On Oct. 10, the three special masters appointed by Carson City District Court to redistrict Nevada’s congressional and legislative districts held a public hearing in Las Vegas. They listened to attorneys and witnesses from the parties that have sued over redistricting, and then to public comment. Twenty-three members of the masses spoke on the topic.
Forgive the lapse into first-person singular, but I was one of them.
District Judge James Todd Russell appointed three masters to figure out the maps: Thomas Sheets, a partner with McDonald Carano Wilson, a prominent law firm; Robert Erickson, a former official with the Legislative Counsel Bureau; and Allen Glover, a former legislator who is now the Carson City recorder.
They have been asked to do the legislature’s job. The Democratic majorities in both houses of the Legislature had passed a redistricting plan that Republican Gov. Brian Sandoval vetoed. Republicans argued for the need for a “majority/minority” district—meaning Hispanic—and that this gave Hispanics a better chance to elect people (although Sandoval and Attorney General Catherine Cortez-Masto somehow won). Democrats wanted to spread out Hispanic voters into more districts, which could help the party win more seats—not that Democrats had skin in the game.
Now, if you have read my stuff, you know I have political views. In this case, though, I’m more upset that the Legislature didn’t do the job it’s supposed to do every 10 years, after the census. But the plan I presented was designed to help both sides, balance the size of the districts, and keep communities of interest together. In other words, a Hispanic section would stay together as much as possible, as would historic West Las Vegas.
Nevada now will have four House seats. Under my plan, Southern Nevada’s urban core would have two seats, both of which would be almost certainly Democratic. But District 3, which is Rep. Joe Heck’s bailiwick, would be more ex-urban, in conservative areas, and reach out into rural and small-town Clark County, as it does now. That would help Republicans.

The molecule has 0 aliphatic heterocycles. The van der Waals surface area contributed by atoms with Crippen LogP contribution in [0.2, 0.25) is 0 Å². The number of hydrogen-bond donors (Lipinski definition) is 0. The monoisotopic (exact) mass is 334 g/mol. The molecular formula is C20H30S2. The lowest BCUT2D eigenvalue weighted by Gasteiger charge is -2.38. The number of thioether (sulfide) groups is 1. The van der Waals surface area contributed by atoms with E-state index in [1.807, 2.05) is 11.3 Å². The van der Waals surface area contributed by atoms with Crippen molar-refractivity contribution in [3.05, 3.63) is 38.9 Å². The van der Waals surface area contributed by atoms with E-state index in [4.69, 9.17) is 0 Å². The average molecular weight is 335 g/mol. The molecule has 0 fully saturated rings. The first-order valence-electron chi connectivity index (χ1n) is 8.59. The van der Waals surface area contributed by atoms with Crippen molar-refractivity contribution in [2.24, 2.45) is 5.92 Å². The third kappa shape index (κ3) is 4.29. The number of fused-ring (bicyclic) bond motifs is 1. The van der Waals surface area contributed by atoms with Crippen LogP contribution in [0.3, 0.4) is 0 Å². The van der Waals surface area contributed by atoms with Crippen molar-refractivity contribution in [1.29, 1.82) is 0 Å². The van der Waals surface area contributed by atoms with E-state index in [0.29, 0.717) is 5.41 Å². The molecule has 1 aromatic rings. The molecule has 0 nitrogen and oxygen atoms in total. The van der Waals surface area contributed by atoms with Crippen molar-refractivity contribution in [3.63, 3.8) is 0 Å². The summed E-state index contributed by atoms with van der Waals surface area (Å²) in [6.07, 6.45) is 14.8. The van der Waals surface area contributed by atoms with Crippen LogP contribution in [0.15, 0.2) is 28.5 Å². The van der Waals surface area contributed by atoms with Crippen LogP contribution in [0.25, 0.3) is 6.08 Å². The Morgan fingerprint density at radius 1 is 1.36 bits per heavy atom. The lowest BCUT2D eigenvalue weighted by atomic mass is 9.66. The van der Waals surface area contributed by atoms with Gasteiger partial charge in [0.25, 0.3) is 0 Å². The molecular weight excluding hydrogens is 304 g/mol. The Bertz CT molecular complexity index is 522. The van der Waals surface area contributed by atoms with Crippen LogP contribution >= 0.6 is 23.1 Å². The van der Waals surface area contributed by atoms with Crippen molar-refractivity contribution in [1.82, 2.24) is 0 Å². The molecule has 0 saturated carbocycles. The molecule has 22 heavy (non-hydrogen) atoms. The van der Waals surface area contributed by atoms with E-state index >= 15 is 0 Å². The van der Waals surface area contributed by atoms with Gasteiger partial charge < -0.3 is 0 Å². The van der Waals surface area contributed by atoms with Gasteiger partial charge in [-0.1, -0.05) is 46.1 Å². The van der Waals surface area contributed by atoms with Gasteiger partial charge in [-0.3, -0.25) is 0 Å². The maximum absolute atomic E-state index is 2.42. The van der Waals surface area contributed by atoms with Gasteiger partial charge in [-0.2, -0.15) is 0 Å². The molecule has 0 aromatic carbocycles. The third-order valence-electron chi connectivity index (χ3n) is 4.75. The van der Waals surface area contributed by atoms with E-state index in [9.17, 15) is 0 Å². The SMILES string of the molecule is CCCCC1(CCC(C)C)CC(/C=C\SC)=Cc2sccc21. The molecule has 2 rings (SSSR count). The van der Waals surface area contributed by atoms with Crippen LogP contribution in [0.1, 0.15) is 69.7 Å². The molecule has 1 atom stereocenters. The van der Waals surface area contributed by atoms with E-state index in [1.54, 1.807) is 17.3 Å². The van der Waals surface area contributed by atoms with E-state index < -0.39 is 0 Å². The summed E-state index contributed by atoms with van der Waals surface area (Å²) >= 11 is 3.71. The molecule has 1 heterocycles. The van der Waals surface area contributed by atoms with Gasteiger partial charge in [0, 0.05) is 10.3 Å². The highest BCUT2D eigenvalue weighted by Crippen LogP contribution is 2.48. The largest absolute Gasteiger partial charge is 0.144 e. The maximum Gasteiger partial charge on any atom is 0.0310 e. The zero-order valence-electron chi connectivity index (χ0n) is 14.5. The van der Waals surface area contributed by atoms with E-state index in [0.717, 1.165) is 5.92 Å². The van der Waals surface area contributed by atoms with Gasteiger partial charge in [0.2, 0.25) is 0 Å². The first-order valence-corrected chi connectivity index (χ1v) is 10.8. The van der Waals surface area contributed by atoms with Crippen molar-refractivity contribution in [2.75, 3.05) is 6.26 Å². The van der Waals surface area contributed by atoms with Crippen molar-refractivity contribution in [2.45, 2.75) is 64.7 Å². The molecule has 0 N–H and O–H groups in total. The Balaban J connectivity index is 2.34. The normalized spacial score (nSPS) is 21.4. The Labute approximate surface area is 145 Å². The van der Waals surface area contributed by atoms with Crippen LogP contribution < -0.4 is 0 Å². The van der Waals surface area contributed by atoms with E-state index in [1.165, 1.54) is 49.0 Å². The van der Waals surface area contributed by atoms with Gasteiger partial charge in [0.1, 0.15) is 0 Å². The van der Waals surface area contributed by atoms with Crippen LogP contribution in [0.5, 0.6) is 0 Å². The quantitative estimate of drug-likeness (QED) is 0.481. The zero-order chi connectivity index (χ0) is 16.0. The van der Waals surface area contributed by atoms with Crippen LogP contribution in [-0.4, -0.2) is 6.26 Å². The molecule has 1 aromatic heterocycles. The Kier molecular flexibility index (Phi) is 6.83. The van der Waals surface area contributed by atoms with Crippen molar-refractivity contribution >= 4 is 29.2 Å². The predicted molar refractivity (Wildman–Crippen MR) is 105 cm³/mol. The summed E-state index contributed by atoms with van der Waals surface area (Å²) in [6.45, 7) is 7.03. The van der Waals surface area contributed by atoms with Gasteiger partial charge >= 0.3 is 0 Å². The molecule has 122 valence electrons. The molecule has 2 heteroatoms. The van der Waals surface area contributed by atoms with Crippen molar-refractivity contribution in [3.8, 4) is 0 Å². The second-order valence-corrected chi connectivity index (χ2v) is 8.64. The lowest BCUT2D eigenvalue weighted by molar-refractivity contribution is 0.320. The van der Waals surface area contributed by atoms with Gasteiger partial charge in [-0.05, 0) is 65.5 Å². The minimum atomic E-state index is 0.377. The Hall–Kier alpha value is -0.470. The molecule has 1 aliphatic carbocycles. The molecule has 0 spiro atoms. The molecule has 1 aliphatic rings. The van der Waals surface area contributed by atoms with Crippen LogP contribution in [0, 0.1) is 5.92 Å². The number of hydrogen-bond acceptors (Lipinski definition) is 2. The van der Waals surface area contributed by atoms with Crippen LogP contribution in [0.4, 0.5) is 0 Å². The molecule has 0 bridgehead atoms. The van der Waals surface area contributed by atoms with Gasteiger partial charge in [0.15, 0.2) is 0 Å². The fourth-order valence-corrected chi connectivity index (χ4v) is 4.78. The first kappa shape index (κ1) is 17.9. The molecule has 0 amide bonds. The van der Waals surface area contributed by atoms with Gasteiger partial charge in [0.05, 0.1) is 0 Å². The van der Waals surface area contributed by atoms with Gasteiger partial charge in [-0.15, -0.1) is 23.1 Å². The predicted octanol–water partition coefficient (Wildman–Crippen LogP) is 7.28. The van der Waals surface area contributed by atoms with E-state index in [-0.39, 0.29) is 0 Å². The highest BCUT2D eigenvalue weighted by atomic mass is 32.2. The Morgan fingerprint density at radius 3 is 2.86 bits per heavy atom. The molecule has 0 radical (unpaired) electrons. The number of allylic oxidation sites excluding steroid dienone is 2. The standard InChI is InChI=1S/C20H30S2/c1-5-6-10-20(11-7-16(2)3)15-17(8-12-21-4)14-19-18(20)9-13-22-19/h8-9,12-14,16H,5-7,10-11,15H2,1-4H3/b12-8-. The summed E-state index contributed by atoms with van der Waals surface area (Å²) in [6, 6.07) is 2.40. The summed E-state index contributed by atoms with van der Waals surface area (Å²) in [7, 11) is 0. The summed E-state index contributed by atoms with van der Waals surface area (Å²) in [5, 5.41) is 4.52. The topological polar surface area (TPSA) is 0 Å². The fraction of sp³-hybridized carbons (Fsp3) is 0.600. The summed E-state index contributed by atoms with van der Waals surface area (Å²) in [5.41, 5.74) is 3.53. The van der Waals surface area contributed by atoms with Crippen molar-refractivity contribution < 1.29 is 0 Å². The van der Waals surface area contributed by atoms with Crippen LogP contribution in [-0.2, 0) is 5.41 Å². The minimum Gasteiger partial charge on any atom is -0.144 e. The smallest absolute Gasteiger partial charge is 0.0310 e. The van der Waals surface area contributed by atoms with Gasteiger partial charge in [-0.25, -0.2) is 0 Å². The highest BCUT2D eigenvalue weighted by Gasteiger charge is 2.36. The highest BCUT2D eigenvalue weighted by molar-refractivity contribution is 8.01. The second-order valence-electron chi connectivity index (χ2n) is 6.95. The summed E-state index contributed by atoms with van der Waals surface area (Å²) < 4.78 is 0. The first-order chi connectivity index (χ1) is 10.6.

So would extending the district. Nevada’s population is now about 2.7 million, meaning each congressional seat should represent about 675,000. To get to that number, District 3 would expand into rural counties, up into central Nevada. So it would include Nye, tied to Clark County with the bedroom community of Pahrump and the Nevada Test Site; Lincoln, which Clark County once was part of; White Pine, which may end up being connected to Clark County with an environmentally dubious pipeline; and into Lander and Eureka counties. Republicans would wind up with a slight registration advantage in that district, so they would benefit, but Democrats would have a chance.
The plan was designed to give ethnic minorities a large role in electing one and possibly two of the members of the House, to give both parties a fair shot at winning at least two of the four House seats, and to even out the number of residents in each district. Will they use my plan? Probably not. But I thought my maps were pretty.
Michael Green is a professor of history at the College of Southern Nevada.